Intriguing, isn’t it, how what we admire in one we might fear in another; how sometimes a single characteristic becomes so entwined with our perception of the whole being that we are unable (or at least unwilling) to see the subject except through that distinctive filter.
Take the shark, for example. We anthropomorphize its curved, elegant mouth and its very pointy dental array as a wicked grin because they form so ironically (we think) bloodless a ‘smile’ for an ideally designed killing machine, and subsequently we are content to identify those people whom we find wicked, bloodless, or murderous as Sharks. Never mind that the shark itself is simply being what it is naturally meant to be and doing what it is created to do. Never mind that, often enough, the person we are happy to affiliate with that same stereotyped vision may also be doing what s/he is naturally inclined, expected, and/or paid to do. If the person in question is good at carrying out dispassionate or relentless action, we’re likely to find a convenient metaphor in the shark.
I have long thought, myself, that the mere mention of a character as being dressed in a sharkskin ensemble gave him an air of sangfroid that I suppose must have been similarly associated with the archetype of the coolly relentless shark. I, too, am apparently guilty of stereotyping the creature, and very likely in turn, the person. So it is: we are always looking for shorthand ways to describe and understand those around us.
But I would hope that I can also remain cognizant of those positive and laudable qualities that might also be anthropomorphically applied to a shark, and credit similar ones to my fellow bipedal creatures as well: swiftness, strength, tenacity, fearlessness, and a driving desire to move forward at all times. These are characteristics to which I can only aspire for the most part, never mind being as handsome and sleek as a shark can be in appearance. While I doubt anyone will tend to equate me with the supposedly shark-like attributes of cruel indifference or cold-bloodedness, perhaps I would do well to pursue association with those better ones and see if I can’t be identified with such admirable aspirations after all.
And Jaws still scares the bejesus out of me.
Join the club! I remember seeing it for the first time in a theatre with a bunch of friends, one of whom let out a tremendous, piercing scream at just the right moment and very possibly startled the other filmgoers as much as the scene itself. Somebody jumped so hard that their popcorn rained all over us. It was all terribly exciting! And to this day I’m pretty sure I’m not so grown up or recovered that I wouldn’t still have to avert my eyes a whole bunch of times. This, on top of having actually *read* the novel to try to steel myself before seeing the movie. Yet I *will* likely watch it yet again sometime. Some things are hard to improve upon when it comes to visceral reactions, eh!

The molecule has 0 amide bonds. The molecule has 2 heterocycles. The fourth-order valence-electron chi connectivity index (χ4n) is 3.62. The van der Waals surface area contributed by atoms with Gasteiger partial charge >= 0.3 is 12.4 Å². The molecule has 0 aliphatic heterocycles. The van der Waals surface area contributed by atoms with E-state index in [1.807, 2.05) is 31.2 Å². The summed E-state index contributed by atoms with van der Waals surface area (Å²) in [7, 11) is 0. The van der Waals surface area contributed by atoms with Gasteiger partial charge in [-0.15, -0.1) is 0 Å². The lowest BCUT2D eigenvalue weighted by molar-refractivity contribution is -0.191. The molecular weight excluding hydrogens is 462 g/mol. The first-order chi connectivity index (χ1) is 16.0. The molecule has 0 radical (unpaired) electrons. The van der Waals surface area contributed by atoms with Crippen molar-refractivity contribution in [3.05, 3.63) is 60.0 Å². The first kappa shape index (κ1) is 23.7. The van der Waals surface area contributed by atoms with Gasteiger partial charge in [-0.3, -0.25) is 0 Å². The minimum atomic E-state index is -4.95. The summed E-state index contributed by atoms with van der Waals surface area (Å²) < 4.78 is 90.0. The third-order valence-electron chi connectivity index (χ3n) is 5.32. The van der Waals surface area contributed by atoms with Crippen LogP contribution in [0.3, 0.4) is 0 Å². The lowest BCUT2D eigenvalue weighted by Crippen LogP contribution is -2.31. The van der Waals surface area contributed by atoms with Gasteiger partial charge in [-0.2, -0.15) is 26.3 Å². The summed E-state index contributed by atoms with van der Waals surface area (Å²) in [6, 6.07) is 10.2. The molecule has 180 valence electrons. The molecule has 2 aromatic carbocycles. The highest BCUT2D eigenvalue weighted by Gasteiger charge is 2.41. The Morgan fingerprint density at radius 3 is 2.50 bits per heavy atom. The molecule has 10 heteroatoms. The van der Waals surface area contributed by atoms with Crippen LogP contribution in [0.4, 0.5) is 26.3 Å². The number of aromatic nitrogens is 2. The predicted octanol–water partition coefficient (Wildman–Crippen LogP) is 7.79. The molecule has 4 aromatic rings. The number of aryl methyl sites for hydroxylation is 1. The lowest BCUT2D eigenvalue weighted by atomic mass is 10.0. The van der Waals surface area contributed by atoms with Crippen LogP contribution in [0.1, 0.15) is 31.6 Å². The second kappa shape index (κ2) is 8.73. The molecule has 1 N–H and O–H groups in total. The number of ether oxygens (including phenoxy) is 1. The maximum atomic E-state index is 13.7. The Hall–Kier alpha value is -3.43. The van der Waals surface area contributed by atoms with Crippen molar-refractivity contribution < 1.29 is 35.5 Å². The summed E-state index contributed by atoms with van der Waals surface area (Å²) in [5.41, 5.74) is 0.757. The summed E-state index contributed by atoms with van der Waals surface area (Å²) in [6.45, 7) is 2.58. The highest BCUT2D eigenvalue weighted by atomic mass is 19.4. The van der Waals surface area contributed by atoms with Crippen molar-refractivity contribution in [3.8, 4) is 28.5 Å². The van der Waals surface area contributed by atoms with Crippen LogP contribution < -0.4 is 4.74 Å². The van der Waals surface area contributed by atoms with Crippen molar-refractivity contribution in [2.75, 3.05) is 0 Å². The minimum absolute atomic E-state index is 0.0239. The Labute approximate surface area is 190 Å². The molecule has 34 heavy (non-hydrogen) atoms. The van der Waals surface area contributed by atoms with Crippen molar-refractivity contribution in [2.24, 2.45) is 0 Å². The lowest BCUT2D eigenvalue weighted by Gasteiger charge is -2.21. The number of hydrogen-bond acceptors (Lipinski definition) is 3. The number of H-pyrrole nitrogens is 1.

Agreed – my sister took my brother and I to see it. Even in the darkened screaming hell that was the cinema my pale features drained so completely of blood that I was akin to an albino. My catatonic state at the time still gives my sister a good giggle. I still watch the film with my hands over my eyes for THOSE bits!
Lovely post and I think the artwork is beautiful.
Thank you! I love watching sharks in aquariums, and while the digital drawing is far from realistic or even properly proportioned, I think it at least conveys some of my affectionate admiration for the creatures. 🙂
Advice that might behoove us all to take…
I will be the first (though not the last) to recognize that I am pretty poor at taking my own best advice, but I can always give it a go….
As my dear Mother used to say, “Don’t do as I do. Do as I say!”
Our version of that one was mighty commonly used when I was growing up, too. 😀
I love your images of sharks.
When my son was of pre-school age I took him to the Vancouver aquarium. I will never forget the joy in his eyes as he pointed at the ‘rocket fish’ as he called them. They swam close to the huge glass: silvery, silent and majestic and I have to admit I have never seen sharks in quite the same way since. it was a kind of magical transformation made with only two words.
Rocket fish! I love it! (Also love Vancouver! Lucky you.) And what can be as fine as seeing the world through a child’s wise eyes???
Fabulous post Kathryn, really interesting and thought provoking. And I love your illustration xx
I’m glad you enjoyed it, Christine! 😀
When I was in my early teens, a friend and I looked at an old rhyming dictionary and were dumbfounded to see that the list of words that included ah, bah, hah, shah, hoorah, etc., unaccountably ended with sangfroid. I assumed the word was pronounced sang-froyd, and that some wayward editor was having fun at our expense. Hard to believe there was a time when I knew nothing about French.
As for shark, one theory holds that the word is from a Mayan language.
I can only imagine that the Mayans knew what sharks were pretty clearly, given their home location.
It’s kind of hard for me to believe there was a time when you weren’t exceedingly well versed in all things French, yes, but it encourages me to imagine that there may be hope, while there’s life, that I might learn at least a *little* more about *some* things. I do kind of like the idea of sang-Freud; that seems rather apropos in its own way…
The Romans had a saying: Dum spiro spero, As long as I breathe, I hope.
Our ability to demonize some creatures while admiring others is baffling — and tragic for those demonized. We almost drove the wolf off of North America and sharks are being hunted in alarming numbers. Yet, we laud lions and cheetahs, for example, even though they are every bit as bloodthirsty as Jack the Knife.
Having said all that, Jaws still scares me.
I know whereof you speak! (Check out my response to Ginger). I’m quite happy to let sharks be fabulous nice, safe distance from me. 😉